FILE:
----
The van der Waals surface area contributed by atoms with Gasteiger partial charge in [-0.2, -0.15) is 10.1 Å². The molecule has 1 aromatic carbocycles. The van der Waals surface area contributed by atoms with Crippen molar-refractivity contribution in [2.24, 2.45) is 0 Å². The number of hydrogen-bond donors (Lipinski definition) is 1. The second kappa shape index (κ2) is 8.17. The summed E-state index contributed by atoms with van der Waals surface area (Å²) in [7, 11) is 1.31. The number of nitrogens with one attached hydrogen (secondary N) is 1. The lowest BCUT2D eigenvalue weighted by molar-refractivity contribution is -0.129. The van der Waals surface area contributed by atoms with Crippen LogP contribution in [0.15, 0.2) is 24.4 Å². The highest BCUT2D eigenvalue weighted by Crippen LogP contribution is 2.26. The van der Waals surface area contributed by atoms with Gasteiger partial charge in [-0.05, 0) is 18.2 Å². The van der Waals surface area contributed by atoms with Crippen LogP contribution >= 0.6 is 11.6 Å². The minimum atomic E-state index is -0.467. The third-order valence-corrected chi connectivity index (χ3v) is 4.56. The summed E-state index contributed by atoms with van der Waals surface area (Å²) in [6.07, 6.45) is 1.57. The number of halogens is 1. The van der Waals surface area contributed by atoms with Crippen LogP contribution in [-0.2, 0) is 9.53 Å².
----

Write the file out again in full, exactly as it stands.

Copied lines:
The van der Waals surface area contributed by atoms with Gasteiger partial charge in [-0.2, -0.15) is 10.1 Å². The molecule has 1 aromatic carbocycles. The van der Waals surface area contributed by atoms with Crippen molar-refractivity contribution in [2.24, 2.45) is 0 Å². The number of hydrogen-bond donors (Lipinski definition) is 1. The second kappa shape index (κ2) is 8.17. The summed E-state index contributed by atoms with van der Waals surface area (Å²) in [7, 11) is 1.31. The number of nitrogens with one attached hydrogen (secondary N) is 1. The lowest BCUT2D eigenvalue weighted by molar-refractivity contribution is -0.129. The van der Waals surface area contributed by atoms with Crippen LogP contribution in [0.15, 0.2) is 24.4 Å². The highest BCUT2D eigenvalue weighted by Crippen LogP contribution is 2.26. The van der Waals surface area contributed by atoms with Gasteiger partial charge in [-0.05, 0) is 18.2 Å². The van der Waals surface area contributed by atoms with Crippen LogP contribution >= 0.6 is 11.6 Å². The minimum atomic E-state index is -0.467. The third-order valence-corrected chi connectivity index (χ3v) is 4.56. The summed E-state index contributed by atoms with van der Waals surface area (Å²) in [6.07, 6.45) is 1.57. The number of halogens is 1. The van der Waals surface area contributed by atoms with Crippen LogP contribution in [-0.2, 0) is 9.53 Å².